What does diversity in literature (or any other form of media) mean to you?
Everything. I find it disheartening when such a question needs to be asked (and it needs to be asked). I grew up as a white person, not knowing that racism was still so prevalent until I was in my late teens. When I thought back on it, I realized that every book I read, with notable racism, in it was set in the past, which I believe was a contributing factor to my obvious ignorance.
I also can’t recall reading about young people with physical disabilities or mental illnesses, like mine, where there was a realistic and healing aspect to their plot. Every story I read that had characters with the same disorders, as I did, and it felt like some sort of exploitation. I used to feel very angry over it. I still do.
As far as queer representation goes, when I came out at 13. I went to the library and got every book that they had on being queer in fiction. There was a small stack, and most of the stories did not end happily. I can’t remember reading one and seeing myself in it. Everything was a secret, everything was a coming out story, everything was for shock value, shame, guilt, etc. I don’t want that for the present youth, and especially not for the future. My hope is that there will be a kid like me in the future who walks into their library and is immediately handed a book that shows them they’re not alone.
Thank you, Megan, for being apart of my photo / interview series! I’m so glad that I was able to see you again and have you be apart of my series. Your opinions and insight about diverse literature are important to me and others, and I hope others realize that as well. Thank you so much!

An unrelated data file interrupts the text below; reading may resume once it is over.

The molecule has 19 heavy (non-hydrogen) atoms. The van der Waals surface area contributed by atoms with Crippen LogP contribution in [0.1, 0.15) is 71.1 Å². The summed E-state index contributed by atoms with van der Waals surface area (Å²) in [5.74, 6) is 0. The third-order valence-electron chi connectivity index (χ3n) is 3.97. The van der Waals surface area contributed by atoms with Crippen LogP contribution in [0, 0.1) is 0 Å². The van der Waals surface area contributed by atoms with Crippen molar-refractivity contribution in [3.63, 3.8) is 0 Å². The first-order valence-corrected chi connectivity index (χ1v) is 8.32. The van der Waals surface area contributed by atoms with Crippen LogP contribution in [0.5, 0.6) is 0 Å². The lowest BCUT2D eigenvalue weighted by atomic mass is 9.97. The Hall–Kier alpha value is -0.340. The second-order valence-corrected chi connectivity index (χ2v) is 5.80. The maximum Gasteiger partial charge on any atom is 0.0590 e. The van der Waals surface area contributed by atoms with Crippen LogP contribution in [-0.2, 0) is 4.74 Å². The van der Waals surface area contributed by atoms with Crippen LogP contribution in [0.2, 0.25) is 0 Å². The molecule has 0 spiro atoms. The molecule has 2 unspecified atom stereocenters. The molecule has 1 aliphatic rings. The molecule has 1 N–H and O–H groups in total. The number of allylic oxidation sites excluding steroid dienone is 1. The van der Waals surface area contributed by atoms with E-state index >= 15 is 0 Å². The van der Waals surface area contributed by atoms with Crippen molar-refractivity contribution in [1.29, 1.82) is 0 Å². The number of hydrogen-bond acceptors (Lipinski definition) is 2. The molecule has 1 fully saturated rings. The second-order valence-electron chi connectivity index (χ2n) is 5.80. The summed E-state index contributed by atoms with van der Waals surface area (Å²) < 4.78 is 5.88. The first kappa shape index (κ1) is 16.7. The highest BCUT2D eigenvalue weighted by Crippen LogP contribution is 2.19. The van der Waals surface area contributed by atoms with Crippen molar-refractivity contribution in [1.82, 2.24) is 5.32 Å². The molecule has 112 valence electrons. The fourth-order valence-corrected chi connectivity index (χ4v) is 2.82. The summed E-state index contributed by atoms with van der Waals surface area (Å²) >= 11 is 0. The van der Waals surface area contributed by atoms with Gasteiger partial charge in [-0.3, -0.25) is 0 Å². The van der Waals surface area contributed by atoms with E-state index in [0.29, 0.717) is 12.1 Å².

PHOTO LOCATION: Holmdel, New Jersey
Who Tells Our Stories: A Photo Series Explanation
I was inspired to create a photo series on my Instagram that features diverse readers holding books that represent their identities (e.g. ethnicities, sexualities, race, gender, body types, MIs, disabilities, religions, etc.) in a positive light. I wanted to create this series in order to highlight the need for diversity in literature. I also wanted to show others how diverse novels can positively impact someone who finally feels represented in a way that doesn’t use harmful cliches or stereotypes.
Each photo, in this on-going series, will include an interview with the reader to discuss the need for diversity in literature and how the reader identifies with the piece of literature they have chosen (if they feel comfortable disclosing that piece of information).
I came up with the title Who Tells Our Stories for the photo series because it is a spin-off of the Hamilton lyric “Who tells your story”. Because the Hamilton is such a diverse form of art, I wanted my photo series to reference that striking lyric because we need diverse authors to tell diverse stories in a respectful way. Marginalized readers should be able to see themselves properly represented in literature, and I hope this photo series highlights that need to others.